Rachel Gilliar, an incumbent member of the Port Washington Board of Education, and challenger Julie Epstein were elected to the board on Tuesday in a four-way race.
Voters also approved the district’s $163.2 million budget, with 4,756 in favor and 1,901 opposed. The budget is a $2.7 million increase from the previous year, or 1.66 percent.
The budget passed despite the uncertain status of state aid for every district. Gov. Andrew Cuomo said school districts across New York should brace for up to 20 percent cuts to their funding from the state.
All district elections were conducted by absentee ballot because of the coronavirus pandemic.
Epstein received the most votes out of any candidate in the at-large election, with 4,068, while Gilliar came in second with 3,697. Challenger Adam Block and former Trustee Christina Nadolne received 2,921 and 1,782 votes, respectively.
Gilliar, a mother of four, received her undergraduate degree at Dartmouth before attending the University of Michigan law school. Gilliar’s work in the legal field led her to receive the Thurgood Marshall Award from the American Bar Association, she said.
“I’ve spent the past three years speaking to various parents, groups, stakeholders and educators, and tried to make them all realize that we are all on the same team here,” Gilliar said. “At the end of the day, we want to provide the best curriculum and education for our students. When all of the moving pieces come together, I am confident there is nothing we can’t accomplish.”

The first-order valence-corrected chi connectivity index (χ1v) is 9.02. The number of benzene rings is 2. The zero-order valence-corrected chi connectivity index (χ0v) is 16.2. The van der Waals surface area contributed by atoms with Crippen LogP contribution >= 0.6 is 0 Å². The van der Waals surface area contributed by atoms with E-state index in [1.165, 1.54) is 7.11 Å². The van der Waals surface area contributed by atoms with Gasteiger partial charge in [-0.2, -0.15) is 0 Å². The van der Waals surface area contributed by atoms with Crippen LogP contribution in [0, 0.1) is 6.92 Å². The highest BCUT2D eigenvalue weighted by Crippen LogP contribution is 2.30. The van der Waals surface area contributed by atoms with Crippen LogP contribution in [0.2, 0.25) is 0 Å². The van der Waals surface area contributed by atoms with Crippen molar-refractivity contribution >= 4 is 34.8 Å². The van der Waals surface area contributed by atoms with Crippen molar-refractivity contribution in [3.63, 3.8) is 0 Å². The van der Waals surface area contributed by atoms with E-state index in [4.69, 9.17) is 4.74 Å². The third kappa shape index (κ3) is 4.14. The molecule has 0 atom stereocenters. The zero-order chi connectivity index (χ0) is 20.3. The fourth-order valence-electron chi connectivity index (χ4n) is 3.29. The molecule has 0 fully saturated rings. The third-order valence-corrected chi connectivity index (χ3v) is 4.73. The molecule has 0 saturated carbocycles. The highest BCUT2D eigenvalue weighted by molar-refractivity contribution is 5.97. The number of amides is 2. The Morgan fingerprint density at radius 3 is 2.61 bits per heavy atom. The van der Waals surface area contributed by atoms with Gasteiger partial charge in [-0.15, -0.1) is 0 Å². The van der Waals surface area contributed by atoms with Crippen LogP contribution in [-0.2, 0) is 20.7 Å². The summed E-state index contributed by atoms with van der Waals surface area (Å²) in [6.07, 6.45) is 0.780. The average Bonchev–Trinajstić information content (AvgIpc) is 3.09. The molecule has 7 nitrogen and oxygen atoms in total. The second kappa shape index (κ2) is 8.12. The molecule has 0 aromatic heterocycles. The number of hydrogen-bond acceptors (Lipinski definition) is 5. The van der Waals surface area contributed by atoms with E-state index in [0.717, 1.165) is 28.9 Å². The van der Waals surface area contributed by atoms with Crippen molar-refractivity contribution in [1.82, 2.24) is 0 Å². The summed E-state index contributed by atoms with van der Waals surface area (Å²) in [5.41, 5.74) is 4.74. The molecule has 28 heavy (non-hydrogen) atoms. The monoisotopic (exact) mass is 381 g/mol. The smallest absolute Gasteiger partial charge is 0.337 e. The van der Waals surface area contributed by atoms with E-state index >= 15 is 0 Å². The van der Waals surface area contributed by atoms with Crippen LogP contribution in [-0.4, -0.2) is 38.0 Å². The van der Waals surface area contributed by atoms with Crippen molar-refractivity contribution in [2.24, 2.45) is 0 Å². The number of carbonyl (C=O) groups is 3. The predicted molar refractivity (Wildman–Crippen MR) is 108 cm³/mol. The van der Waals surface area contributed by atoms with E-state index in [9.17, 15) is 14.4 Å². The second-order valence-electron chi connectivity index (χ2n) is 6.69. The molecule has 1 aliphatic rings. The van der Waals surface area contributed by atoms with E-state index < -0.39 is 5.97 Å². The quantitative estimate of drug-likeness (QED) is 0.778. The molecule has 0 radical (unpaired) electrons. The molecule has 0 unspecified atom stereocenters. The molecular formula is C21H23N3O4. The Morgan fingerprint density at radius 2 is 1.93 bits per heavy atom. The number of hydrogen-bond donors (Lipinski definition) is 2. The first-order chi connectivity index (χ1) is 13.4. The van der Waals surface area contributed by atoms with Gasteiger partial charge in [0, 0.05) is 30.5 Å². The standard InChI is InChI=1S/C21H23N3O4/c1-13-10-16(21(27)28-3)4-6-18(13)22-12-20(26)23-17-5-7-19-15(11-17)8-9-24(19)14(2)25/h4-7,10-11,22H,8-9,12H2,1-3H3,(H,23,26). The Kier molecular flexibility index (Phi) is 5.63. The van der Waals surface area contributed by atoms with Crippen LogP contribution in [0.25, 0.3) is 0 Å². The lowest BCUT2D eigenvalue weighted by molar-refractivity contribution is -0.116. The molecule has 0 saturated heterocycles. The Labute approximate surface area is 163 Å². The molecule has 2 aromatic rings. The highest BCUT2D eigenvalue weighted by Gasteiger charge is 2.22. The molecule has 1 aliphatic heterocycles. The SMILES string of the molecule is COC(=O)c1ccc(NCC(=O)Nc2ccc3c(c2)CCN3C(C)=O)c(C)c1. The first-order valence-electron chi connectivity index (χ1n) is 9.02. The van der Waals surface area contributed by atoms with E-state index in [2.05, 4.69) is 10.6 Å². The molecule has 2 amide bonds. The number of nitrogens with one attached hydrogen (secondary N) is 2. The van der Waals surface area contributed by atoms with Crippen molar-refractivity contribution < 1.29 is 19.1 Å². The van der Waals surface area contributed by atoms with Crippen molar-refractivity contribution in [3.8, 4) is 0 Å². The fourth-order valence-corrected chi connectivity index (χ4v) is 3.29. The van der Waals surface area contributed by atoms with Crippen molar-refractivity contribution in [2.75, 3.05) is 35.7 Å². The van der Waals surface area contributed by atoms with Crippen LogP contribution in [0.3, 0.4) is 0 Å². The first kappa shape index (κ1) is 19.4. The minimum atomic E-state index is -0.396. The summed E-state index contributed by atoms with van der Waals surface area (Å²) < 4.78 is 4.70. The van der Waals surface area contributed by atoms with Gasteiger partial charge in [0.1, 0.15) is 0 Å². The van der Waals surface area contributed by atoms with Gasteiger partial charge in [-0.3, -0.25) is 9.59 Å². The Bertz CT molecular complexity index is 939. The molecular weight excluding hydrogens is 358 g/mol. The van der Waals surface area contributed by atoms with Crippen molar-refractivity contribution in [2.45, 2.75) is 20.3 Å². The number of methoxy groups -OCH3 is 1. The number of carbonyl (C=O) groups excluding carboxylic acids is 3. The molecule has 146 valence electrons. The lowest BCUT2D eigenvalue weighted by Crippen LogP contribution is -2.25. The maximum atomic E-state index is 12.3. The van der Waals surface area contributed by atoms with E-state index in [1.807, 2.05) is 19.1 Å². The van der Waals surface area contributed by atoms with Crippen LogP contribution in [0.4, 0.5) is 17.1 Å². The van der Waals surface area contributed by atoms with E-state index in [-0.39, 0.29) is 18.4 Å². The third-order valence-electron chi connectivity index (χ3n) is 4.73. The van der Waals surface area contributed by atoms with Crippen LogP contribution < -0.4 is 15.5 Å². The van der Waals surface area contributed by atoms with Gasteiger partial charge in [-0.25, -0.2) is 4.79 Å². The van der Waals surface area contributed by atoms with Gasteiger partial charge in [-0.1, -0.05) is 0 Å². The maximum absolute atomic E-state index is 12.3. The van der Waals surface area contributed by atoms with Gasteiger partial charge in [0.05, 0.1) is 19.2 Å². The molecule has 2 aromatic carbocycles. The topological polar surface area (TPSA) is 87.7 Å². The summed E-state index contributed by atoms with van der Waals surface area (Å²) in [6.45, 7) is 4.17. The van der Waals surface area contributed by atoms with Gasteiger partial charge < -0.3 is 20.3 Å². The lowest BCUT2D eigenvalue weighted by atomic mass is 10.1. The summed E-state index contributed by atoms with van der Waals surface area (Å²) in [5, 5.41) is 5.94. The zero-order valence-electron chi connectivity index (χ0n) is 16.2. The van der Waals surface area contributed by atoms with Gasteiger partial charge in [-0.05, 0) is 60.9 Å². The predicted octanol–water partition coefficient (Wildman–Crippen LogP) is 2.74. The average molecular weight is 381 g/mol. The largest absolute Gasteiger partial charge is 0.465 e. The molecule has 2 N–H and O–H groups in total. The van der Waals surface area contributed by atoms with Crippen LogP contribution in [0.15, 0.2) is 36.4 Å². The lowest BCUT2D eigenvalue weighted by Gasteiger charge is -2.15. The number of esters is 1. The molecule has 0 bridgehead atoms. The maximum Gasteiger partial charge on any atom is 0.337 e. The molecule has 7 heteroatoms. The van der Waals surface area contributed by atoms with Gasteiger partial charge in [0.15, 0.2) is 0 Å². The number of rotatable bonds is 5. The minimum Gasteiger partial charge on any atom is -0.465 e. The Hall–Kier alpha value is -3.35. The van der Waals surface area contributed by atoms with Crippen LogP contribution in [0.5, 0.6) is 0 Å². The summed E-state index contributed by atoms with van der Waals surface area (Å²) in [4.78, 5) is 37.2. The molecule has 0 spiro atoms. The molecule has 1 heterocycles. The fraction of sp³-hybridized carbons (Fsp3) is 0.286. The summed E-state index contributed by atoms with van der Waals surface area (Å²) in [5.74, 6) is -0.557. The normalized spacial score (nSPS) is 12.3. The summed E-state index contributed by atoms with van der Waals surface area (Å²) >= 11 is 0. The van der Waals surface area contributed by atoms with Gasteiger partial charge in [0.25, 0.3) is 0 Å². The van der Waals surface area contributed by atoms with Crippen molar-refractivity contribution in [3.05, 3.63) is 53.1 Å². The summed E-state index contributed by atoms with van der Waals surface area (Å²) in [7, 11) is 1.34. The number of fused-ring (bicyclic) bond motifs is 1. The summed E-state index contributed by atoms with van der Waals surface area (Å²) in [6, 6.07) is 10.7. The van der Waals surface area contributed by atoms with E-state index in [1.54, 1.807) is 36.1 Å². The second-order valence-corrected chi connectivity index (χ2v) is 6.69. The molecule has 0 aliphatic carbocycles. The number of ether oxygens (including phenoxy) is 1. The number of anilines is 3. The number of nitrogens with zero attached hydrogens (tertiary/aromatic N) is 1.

Epstein, a mother of two, touted her experience volunteering in Port Washington as the co-president of both the Salem Elementary School Home School Association and the Parents’ Council, and a member of the Weber Middle School’s Executive Board.
“In each of these roles I consistently questioned, evaluated and implemented new ideas to streamline initiatives,” Epstein said. “Parents’ Council has given me the opportunity to gain an understanding of the scope of the board’s responsibilities and the limitations put on school districts by the state of New York. I know that it is not a curricular board but rather one of governance, policy, budget, and oversight.”
Epstein also addressed several changes that were necessary for a successful in-person return to classes in the fall, including the introduction of additional mental health resources for students and teachers, during a virtual forum in May.
“I think that school in the fall needs to have a serious mental health component,” Epstein said. “It cannot just be about masks, temperatures and technology. It has to include mental health education as part of the curriculum, or as part of the check-in. Not just for the students, but also for our teachers.”
Gilliar expressed support for the initiative, saying the pandemic “exacerbated an issue that was already there.”
Gilliar also said that the budget allows for the hiring of additional guidance counselors due to a growing need for counselors before the pandemic.
Trustee Dave Kerpen had announced he was not running for re-election and endorsed Gilliar and Epstein.